Table 2 Microinjection (MI), in vitro electroporation (EP), and improved genome editing via oviductal nucleic acid delivery (i-GONAD) have all been used to produce genome-edited mice1.

Plasmid DNA is frequently used for genome editing studies to introduce the Cas9 gene and gRNA or as donor DNA for efficient KI at a target locus. For example, microhomology-mediated end-joining (MMEJ)-aided Precise Integration into Target Chromosome) (PITCh) [92], homology-independent targeted insertion (HITI) [93], two-hit by gRNA and two oligos with a targeting plasmid (2H2OP) [94], pCriMGET (plasmid of synthetic CRISPR coded RNA target sequence-equipped donor plasmid-mediated gene targeting)-based KI system [95], combination of NHEJ and HDR repair pathway (Combi-CRISPR) [96], and Targeted Knock-In with Two (TKIT) [97] have employed plasmid DNA. Unfortunately, introducing plasmid DNA into mouse zygotes is generally tricky when EP is used. Only a few reports have shown the successful introduction of plasmid DNA into early mouse embryos [98,99,100]. For this purpose, extensive exploration of optimal conditions for EP, such as strength of electric pulse, duration of vibration, and times of EP, is required. Hakim et al. [100] evaluated several in vitro EP parameters to determine the optimal conditions for delivering plasmid DNA into mouse follicles, oocytes, and early embryos. They employed in vitro EP with three square pulses of 30 V for 1 ms each at an interval of 10 s in 1-mm gap cuvettes. The advantage of using plasmid DNA is that >1 kb long inserts can be introduced into the target site of an endogenous gene. However, once plasmid DNA is used for EP-based gene introduction into zygotes, adjacent plasmid sequences can often be integrated into host chromosomes. Lackner et al. [68] demonstrated a strategy for scarless integration of a reporter gene into a plasmid at an endogenous target locus. In other words, the adjacent plasmid sequences were not integrated into this system. Lackner et al. [68] used a generic donor plasmid that contained a tag of interest flanked by two gRNA cleavage sites derived from a genomic locus in zebrafish (tia1l) that was absent in human cells. This donor plasmid contained a U6 promoter that drove the expression of the tia1l gRNA. When cells were transfected with Cas9, the donor plasmid and a gene-specific gRNA, tia1l gRNA produced from the U6 promoter, cut tia1l into the donor plasmid, releasing the tag from the plasmid. The tag was then spontaneously integrated at the site specified by the gene-specific gRNA. In this context, the system developed by Lackner et al. [68] can be used if i-GONAD successfully incorporates plasmid DNA into zygotes.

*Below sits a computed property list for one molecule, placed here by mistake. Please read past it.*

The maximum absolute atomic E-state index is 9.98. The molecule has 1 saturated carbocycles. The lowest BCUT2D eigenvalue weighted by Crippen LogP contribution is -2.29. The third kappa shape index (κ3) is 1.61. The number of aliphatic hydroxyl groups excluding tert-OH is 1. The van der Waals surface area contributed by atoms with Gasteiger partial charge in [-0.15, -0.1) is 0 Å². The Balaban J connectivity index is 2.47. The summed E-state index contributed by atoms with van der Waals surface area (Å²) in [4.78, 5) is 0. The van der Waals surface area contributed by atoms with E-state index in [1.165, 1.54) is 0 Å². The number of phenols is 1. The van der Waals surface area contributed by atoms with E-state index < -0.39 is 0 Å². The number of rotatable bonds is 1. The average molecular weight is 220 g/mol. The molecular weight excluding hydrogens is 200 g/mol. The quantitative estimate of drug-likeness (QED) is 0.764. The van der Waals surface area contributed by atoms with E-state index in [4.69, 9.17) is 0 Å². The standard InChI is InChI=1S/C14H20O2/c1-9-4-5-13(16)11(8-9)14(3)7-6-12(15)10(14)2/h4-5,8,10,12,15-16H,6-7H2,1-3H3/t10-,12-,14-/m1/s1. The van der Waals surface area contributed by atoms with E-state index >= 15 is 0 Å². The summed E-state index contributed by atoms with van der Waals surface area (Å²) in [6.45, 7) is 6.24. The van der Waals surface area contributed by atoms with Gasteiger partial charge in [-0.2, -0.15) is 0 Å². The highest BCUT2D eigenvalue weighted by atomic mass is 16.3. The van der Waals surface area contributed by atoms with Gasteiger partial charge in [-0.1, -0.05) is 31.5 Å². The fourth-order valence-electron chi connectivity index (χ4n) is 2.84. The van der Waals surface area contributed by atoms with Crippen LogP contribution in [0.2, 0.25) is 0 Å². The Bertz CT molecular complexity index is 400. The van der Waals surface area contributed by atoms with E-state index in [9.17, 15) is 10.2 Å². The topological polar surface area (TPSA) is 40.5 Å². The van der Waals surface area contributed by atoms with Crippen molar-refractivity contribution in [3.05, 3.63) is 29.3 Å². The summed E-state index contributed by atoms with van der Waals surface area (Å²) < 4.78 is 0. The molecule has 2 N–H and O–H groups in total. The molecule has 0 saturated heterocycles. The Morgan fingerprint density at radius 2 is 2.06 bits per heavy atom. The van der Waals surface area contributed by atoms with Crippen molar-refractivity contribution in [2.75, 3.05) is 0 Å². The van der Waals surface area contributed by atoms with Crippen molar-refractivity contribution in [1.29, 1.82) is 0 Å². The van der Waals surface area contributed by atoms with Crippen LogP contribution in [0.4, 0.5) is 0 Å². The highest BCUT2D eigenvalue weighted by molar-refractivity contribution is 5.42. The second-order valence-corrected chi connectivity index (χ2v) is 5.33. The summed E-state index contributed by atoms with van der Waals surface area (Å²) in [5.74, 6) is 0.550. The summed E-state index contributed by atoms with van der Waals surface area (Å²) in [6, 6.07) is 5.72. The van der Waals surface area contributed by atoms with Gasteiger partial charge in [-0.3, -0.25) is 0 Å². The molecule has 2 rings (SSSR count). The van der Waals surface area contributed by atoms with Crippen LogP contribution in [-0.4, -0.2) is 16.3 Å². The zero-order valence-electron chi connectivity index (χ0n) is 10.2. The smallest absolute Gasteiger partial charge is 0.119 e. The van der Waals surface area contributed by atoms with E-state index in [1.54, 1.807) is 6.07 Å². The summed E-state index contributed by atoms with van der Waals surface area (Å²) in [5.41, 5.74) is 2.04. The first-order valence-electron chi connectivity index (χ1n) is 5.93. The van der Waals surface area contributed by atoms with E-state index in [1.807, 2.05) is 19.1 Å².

GONAD/i-GONAD requires expensive electroporation procedures. Therefore, it is desirable to produce genome-edited animals without using an electroporator. In this context, AAV-based GONAD [15,49] or TIGER [52], which do not require an electroporator, are very convenient for the one-step acquisition of GM animals. However, these approaches are always associated with laborious and time-consuming tasks such as viral vector preparation.

6. Conclusion

Since the reports on GONAD/i-GONAD in 2015 and 2018, several improvements have been made in these systems, including i-GONAD, applied at the early zygote stage (“ezi-GONAD”) [45], two-step i-GONAD (si-GONAD) [20], and i-GONAD allowing tagging at a desired endogenous gene (tagi-GONAD) [32,44]. These technologies now create pups with KO or KI phenotypes [12]. Thus, GONAD/i-GONAD and their derivatives are now recognized as possible alternatives to pre-existing systems based on the ex vivo handling of zygotes because they have many advantages over the previous methods because of the reduced number of females used (therefore fitting the animal welfare 3R principle) and the absence of laborious tasks required for ex vivo handling of embryos (such as embryo isolation, MI or in vitro EP procedure, cultivation of sources, and ET to pseudopregnant recipient females).